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Better All the Time

Cabaret and musical legend Barbara Cook is still learning

By Robert Faires, 12:50PM, Thu. Sep. 19, 2013

Still glittering and being gay: Barbara Cook
Still glittering and being gay: Barbara Cook
Courtesy of Mike Martin

You may think Barbara Cook hit the heights musically on Broadway in the Golden Age of Musicals, but the original Cunegonde in Candide, Marian the librarian in The Music Man, and Amalia in She Loves Me begs to differ. This stage treasure, performing at Bass tonight, insists she's a better singer today than she was five years ago.

That's not to slight Cook's unparalleled achievements in musical theatre, especially once you add in her stand-out performances in several legendary City Center revivals of the day – Ado Annie in Oklahoma!, Carrie Pepperidge and Julie Jordan in Carousel, Anna in The King and I, Magnolia in Show Boat – and her masterful work with Stephen Sondheim in the Lincoln Center revival of Follies and two separate revues of his songs. But since she relaunched her career in the mid-Seventies as a cabaret performer, Cook has been on a quest to "go deeper emotionally into songs," to open herself to more truth. In a phone call with Ms. Cook, the 2011 Kennedy Center honoree explained show she does that and how she assembled the show she will perform in Austin, which draws heavily from her 2012 release, Loverman, a recording that's much jazzier and bluesier than her fans might expect.

Austin Chronicle: It was fascinating to me to learn that a lot of the songs on that CD you had not performed before.

Barbara Cook: I was nervous. I've been wanting to do a swing-jazzy-bluesy thing for a long time, but would people accept it from me? How about the song "Loverman"? My god, we're talking about Ella Fitzgerald. We're talking about Billie Holiday, who introduced it. The song was written for Billie Holiday. Billie Holiday and Barbara Cook – you see what I mean? I thought people will laugh at me or something. I was terribly afraid in that sense.

I chose "Loverman" because I just happened to hear a version of the song with Ella Fitzgerald singing it on Andy Williams' TV show. She was absolutely at her peak. So I sent this song from YouTube to absolutely everybody I know, and I just kept playing it again and again for my own pleasure. She's so wonderful. Then I started kind of humming along with it. Then I sang along with it. Then the light bulb went on, and I said, "Oh my god, Barbara, do you think maybe I could sing this song?" So that's how it happened. I got my courage together – well, I need my courage for a lot of these things, not because I thought I couldn't sing them well, but, well, let me see … I wasn't sure people would accept them from me.

AC: But even Ella sometimes was criticized for not being a bluesy enough singer, for not being able to get into that dark area …

BC: Really? I didn't know that anyone ever complained about Ella.

AC: I think it's people who want to pit Billie against Ella, as if one has to be better than the other.

BC: Huh.

AC: I've occasionally heard that criticism. I never feel it myself. Ella's top of the line as far as I'm concerned, but I think I understand what you're talking about.

BC: One of the things I like so much about Ella is purity. She sings so purely, and then she does all those incredible tricks with her voice. My god! Aw, please!. You should look that up on YouTube. "Loverman" by Ella Fitzgerald on The Andy Williams Show. It's a beaut. Boy. Mmm.

AC: So you talked about loving the song and sort of easing into it. When you're starting to sing something that you haven't sung before, is loving the song half the battle?

BC: Also, sometimes I need a particular type of song at a particular place in the act, you know what I mean? I think, "Okay, here I need something up because we've had these lugubrious moments, and I'd better break it up a little bit." So that happens, too. It's just plain out trying to please people and trying to please myself at the same time.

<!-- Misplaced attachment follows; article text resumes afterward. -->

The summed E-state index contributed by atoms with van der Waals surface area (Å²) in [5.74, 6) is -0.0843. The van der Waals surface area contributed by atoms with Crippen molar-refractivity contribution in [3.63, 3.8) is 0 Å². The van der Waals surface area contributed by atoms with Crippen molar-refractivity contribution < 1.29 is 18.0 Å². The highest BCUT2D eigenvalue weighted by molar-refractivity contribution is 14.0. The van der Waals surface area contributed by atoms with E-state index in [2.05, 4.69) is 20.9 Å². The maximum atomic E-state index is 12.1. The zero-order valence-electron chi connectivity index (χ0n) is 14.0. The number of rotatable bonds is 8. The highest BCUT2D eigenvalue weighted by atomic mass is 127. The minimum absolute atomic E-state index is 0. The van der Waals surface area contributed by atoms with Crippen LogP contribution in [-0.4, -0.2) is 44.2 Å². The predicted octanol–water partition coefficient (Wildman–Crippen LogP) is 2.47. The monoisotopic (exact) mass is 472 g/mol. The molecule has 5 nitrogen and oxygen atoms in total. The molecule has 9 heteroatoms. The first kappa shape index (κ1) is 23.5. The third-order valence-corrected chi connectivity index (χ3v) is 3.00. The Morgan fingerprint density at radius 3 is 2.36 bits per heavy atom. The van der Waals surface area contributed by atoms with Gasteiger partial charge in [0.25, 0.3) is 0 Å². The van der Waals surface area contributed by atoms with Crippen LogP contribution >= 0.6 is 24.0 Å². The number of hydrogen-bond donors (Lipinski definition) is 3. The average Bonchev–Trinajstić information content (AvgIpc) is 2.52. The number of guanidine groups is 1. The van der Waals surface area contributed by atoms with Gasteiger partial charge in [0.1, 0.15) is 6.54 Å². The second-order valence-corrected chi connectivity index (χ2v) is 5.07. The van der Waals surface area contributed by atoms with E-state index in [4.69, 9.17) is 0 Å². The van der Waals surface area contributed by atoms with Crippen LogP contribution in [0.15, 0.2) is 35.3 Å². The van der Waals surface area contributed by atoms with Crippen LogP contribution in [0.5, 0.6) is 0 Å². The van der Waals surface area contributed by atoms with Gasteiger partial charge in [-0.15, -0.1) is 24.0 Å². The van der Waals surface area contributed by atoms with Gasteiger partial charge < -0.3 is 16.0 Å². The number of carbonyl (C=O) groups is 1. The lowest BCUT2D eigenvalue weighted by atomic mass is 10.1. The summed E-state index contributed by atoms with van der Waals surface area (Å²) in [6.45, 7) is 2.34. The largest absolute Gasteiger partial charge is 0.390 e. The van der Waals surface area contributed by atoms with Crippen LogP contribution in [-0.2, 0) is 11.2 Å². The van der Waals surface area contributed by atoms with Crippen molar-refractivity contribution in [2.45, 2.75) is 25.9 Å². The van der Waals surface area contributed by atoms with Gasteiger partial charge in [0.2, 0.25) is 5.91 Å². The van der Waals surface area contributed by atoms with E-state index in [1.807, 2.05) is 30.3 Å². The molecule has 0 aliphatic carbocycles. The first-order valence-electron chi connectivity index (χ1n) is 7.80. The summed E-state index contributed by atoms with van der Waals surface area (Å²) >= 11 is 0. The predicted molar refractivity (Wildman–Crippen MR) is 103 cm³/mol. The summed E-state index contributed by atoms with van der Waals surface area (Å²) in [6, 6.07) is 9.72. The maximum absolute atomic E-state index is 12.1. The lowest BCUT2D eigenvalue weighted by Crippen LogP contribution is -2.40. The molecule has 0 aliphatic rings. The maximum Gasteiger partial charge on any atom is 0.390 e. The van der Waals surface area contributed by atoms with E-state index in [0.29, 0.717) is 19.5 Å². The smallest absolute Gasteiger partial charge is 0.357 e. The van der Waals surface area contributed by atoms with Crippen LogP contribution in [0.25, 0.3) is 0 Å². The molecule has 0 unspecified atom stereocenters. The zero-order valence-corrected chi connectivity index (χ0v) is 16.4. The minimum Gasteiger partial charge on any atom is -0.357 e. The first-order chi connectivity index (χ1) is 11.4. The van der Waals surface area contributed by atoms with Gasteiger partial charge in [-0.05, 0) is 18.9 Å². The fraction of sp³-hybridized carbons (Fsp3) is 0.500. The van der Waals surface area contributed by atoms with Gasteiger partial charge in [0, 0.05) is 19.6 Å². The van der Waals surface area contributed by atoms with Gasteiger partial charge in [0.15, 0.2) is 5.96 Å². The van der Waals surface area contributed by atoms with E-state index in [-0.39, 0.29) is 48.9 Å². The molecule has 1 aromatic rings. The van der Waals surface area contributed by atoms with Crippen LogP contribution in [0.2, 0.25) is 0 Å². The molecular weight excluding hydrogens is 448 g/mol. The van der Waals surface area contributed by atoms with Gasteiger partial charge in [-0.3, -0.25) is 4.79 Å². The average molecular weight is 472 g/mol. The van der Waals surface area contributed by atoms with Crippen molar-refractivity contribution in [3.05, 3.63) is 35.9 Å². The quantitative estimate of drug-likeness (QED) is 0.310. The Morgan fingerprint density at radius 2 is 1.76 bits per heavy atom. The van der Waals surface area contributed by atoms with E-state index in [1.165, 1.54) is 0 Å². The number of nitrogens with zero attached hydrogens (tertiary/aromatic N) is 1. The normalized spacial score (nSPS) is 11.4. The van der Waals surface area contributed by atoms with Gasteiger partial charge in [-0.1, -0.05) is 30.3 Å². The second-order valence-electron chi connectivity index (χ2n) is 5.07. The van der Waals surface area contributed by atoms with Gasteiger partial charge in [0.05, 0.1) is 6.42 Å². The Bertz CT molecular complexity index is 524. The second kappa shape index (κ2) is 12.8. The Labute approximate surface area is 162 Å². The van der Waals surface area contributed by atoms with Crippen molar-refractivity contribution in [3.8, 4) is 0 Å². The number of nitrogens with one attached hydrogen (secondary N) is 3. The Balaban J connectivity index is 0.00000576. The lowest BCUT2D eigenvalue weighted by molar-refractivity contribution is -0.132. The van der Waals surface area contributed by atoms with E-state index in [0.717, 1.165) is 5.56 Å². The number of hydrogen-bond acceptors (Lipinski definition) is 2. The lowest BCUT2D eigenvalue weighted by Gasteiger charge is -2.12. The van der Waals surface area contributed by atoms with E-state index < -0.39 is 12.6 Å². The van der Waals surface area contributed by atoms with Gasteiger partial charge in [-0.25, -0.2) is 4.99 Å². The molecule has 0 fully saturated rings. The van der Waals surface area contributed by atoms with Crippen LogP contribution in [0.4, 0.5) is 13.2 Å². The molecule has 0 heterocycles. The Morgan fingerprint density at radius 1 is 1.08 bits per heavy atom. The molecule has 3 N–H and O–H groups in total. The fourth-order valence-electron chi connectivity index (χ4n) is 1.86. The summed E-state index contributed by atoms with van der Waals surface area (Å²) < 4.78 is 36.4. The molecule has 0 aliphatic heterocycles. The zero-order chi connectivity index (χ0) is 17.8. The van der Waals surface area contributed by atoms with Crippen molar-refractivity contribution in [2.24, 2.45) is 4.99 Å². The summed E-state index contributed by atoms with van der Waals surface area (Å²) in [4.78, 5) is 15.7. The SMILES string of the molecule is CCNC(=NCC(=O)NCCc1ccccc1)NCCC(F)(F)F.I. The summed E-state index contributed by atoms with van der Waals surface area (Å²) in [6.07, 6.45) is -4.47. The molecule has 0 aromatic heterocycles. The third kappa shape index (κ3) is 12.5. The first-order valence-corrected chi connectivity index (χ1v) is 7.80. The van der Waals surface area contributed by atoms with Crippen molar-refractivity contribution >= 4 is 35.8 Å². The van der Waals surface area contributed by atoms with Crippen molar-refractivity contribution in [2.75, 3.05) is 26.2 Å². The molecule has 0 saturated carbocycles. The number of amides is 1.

AC: Do you have to go down many dead ends before you find something that works the way you want?

BC: It varies. This is the first time that I've ever put an act together by myself. When it was time for to start putting an act together, I found that my usual accompanists, all of them, were busy. And because I was swinging for the first time, it took me a while to find somebody because I didn't really know what to ask for. I know that sounds crazy, but it just didn't occur to me. I don't usually think in those terms. And then time was getting so close to when I had to perform with a new show – and I had to have a new show – that finally I thought, "Barbara, you better start putting this together by yourself." And so I got out my list of songs – I have hundreds of songs that I keep forever – and I knew what I wanted to do, I knew the kind of act that I wanted to do.

Come to think of it, it wasn't so hard to put this together, even before I found a wonderful pianist. I have two great pianists who are with me now, but the one I put the show together with is not free, so I'm working with Tedd Firth. Normally, I work with Ted Rosenthal. This is Tedd Firth with two 'D's. Ted-duh-duh Firth. Yeah, I call him Ted-duh-duh. Anyway, I had very clear ideas that came to me pretty easily about how I wanted to do the songs, meaning by that the structure of the song – you know, do you want to go back, how you're gonna end it, and all that kind of stuff.

But it took me a long time to be comfortable with these songs. I feel fine about them now, but particularly in the beginning, opening in New York, I didn't know what the hell The New York Times would say. And Stephen [Holden] liked it, thank goodness. And little by little, … I've been doing it a while, so I've gotten more and more confident singing this kind of material.

AC: How so?

BC: I have trouble with my back, and I have trouble with two knees, so I can't stand for an hour and half and do the show anymore. That's been true for a couple of years now, that I can't stand and do the act. And I hated that in the beginning. But you know, you never know, you just never know what's going to work for you. I come on with my cane, and then I sit down, and I do the whole concert sitting down. And what has happened is, it's relaxed me so that I feel more comfortable with what I'm doing, and so many people tell me that they really like it because it feels like they're in my living room. I'm sitting down and singing for them. It becomes more intimate. You stand up, and it's more performance-y. And you know I'll be doing a master class, and very often I have the students sit down to get them out of the idea that they have to perform – I mean, perform perform, "Sing out, Louise" kind of stuff. So they concentrate less on getting the notes right and more about the content, what are they trying to say.

AC: There's a lovely singer from New York who was visiting Austin – her name is Liz Callaway